The creator of the series, Mike Judge, and his team have gone to great lengths to sweat the details of the corporate landscape of San Jose and its environs. (Did you catch the balloon with the Napster logo that rapidly deploys and deflates during the opening credits?) “Houli”—transparently modeled on Google, right down to the on-site games and freebie refreshments, and led by the egotistical and charismatic Gavin Belson (Matt Ross)—is made up, but other facets of that world are brought into the plotlines unadulterated. Yes, there really is an agile software development methodology called “Scrum,” with its story cards and burndown charts, TechCrunch (and its “Disrupt” competition) is a real thing, and even driverless cars show up, only to be subjected to a merciless takedown by the show’s writers.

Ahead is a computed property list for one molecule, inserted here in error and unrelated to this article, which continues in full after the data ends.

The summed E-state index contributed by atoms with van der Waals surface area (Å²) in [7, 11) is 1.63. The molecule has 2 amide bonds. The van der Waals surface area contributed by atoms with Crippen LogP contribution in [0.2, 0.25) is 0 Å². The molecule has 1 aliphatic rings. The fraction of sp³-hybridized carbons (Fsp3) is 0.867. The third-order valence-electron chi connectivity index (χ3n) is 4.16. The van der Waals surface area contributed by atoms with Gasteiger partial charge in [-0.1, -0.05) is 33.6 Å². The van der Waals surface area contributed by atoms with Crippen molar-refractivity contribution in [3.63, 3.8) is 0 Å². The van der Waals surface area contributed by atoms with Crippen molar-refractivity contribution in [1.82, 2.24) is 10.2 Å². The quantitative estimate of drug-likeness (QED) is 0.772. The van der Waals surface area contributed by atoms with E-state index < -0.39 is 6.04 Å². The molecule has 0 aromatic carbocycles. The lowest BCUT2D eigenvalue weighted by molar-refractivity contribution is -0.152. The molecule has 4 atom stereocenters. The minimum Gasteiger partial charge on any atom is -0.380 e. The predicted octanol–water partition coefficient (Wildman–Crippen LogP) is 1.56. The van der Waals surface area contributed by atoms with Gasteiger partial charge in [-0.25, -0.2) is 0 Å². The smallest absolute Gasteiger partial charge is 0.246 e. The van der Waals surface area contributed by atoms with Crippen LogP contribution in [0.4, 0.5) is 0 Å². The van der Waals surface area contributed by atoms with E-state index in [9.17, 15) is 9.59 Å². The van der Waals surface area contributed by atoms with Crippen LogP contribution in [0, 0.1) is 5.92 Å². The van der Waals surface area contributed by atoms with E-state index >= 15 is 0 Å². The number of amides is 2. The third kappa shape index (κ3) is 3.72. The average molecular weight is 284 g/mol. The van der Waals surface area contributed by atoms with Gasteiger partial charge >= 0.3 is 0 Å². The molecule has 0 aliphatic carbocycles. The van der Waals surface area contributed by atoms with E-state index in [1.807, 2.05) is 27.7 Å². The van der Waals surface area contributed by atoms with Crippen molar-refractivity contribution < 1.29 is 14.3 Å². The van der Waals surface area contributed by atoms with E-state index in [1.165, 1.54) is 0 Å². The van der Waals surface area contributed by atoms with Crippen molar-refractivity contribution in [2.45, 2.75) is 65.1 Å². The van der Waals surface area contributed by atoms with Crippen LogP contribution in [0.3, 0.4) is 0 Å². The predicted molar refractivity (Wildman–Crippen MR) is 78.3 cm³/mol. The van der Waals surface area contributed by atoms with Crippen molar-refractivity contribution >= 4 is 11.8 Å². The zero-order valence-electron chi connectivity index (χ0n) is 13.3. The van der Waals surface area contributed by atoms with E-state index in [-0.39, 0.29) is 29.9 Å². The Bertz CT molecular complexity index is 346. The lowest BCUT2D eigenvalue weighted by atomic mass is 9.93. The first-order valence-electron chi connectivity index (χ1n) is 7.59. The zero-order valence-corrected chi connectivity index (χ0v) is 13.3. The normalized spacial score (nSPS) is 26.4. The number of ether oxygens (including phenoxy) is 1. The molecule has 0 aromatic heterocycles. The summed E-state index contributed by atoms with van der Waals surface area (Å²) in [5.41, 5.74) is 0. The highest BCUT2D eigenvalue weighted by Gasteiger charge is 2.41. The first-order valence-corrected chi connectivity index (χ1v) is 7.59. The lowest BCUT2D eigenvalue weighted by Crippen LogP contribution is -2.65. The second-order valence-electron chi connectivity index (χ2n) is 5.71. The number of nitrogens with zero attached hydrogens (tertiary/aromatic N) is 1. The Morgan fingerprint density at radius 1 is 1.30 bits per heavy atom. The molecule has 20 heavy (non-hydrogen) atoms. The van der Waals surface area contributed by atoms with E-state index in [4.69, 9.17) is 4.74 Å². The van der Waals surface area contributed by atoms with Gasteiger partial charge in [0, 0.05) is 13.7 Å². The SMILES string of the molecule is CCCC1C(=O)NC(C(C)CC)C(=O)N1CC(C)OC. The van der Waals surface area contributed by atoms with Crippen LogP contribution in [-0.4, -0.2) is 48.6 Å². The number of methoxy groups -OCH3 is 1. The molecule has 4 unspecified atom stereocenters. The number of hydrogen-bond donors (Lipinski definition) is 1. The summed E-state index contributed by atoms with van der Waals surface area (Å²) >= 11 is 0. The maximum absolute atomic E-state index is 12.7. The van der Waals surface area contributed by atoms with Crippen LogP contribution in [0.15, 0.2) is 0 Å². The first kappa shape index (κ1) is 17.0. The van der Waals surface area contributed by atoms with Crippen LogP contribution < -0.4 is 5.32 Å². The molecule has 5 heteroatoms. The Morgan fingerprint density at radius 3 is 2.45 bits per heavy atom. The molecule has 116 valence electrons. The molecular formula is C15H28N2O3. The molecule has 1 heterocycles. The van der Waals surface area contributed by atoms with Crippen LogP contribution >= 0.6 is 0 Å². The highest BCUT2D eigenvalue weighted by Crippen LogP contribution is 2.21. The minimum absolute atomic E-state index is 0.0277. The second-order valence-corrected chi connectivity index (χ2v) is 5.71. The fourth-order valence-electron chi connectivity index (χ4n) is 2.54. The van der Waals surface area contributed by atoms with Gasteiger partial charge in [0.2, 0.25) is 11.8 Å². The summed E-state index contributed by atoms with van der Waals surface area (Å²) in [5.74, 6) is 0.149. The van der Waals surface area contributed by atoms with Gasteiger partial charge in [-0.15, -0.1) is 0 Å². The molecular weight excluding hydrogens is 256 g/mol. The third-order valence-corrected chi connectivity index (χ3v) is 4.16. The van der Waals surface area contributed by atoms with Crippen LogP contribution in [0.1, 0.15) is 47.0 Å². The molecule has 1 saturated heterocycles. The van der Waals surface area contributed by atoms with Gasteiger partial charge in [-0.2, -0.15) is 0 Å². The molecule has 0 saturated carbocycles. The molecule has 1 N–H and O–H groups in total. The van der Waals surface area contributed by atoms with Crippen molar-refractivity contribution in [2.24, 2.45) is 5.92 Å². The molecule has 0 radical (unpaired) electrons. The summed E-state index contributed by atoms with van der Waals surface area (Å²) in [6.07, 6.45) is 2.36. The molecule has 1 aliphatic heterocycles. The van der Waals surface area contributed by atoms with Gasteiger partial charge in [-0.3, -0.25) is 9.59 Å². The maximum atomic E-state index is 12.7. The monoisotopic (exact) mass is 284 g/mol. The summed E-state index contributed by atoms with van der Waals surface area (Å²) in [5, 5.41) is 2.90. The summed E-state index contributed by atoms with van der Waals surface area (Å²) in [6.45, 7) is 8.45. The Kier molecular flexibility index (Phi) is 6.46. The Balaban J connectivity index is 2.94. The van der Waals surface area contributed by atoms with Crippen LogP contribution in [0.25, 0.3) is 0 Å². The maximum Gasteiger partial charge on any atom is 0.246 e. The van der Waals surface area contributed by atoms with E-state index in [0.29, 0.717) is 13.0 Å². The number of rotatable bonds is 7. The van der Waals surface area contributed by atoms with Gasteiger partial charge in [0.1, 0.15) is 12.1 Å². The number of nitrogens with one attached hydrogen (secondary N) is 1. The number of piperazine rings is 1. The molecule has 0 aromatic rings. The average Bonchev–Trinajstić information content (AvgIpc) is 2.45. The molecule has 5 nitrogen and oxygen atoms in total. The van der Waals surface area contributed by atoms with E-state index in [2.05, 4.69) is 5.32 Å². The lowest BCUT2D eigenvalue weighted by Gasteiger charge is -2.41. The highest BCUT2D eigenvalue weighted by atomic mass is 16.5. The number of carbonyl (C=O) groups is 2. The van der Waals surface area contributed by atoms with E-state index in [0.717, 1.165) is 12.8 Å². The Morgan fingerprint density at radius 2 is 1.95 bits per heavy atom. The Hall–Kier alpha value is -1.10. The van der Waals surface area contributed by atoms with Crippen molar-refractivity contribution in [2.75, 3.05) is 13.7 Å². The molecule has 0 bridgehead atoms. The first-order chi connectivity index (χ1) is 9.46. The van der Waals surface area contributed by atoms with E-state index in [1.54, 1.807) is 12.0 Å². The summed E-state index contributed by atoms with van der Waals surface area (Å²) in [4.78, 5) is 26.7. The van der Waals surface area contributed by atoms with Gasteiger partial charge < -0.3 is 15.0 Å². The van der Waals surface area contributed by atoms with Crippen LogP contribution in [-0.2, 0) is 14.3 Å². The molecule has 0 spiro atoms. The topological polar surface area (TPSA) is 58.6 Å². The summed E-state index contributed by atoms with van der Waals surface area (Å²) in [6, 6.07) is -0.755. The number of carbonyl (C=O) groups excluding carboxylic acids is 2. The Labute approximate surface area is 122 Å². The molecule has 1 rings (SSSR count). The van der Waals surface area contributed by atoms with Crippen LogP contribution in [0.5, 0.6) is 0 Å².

I spent more than two decades in the software engineering world, and right from the start, Silicon Valley rang true in terms of the personality types depicted. Within fictitious start-up Pied Piper you meet the deathly shy but brilliant Richard Hendriks (Thomas Middleditch), the arrogant Canadian satanist Bertram Gilfoyle (Martin Starr), the pragmatic and resolutely unsentimental Dinesh Chugtai (Kumail Nanjiani), the genial second-stringer Nelson Bighetti (Josh Brener), nicknamed “Big Head,” and the number-crunching stranger in a strange land, Donald “Jared” Dunn (Zach Woods). Eccentric as some of the leading lights of the software world may be, though, I don’t think I ever encountered anyone quite as over-the-top as Erlich Bachman (T. J. Miller), the bong-puffing, ‘shroom-gobbling proprietor of the incubator where Pied Piper dwells, who did well enough as an engineer to cash out and now fancies himself a visionary a la Steve Jobs.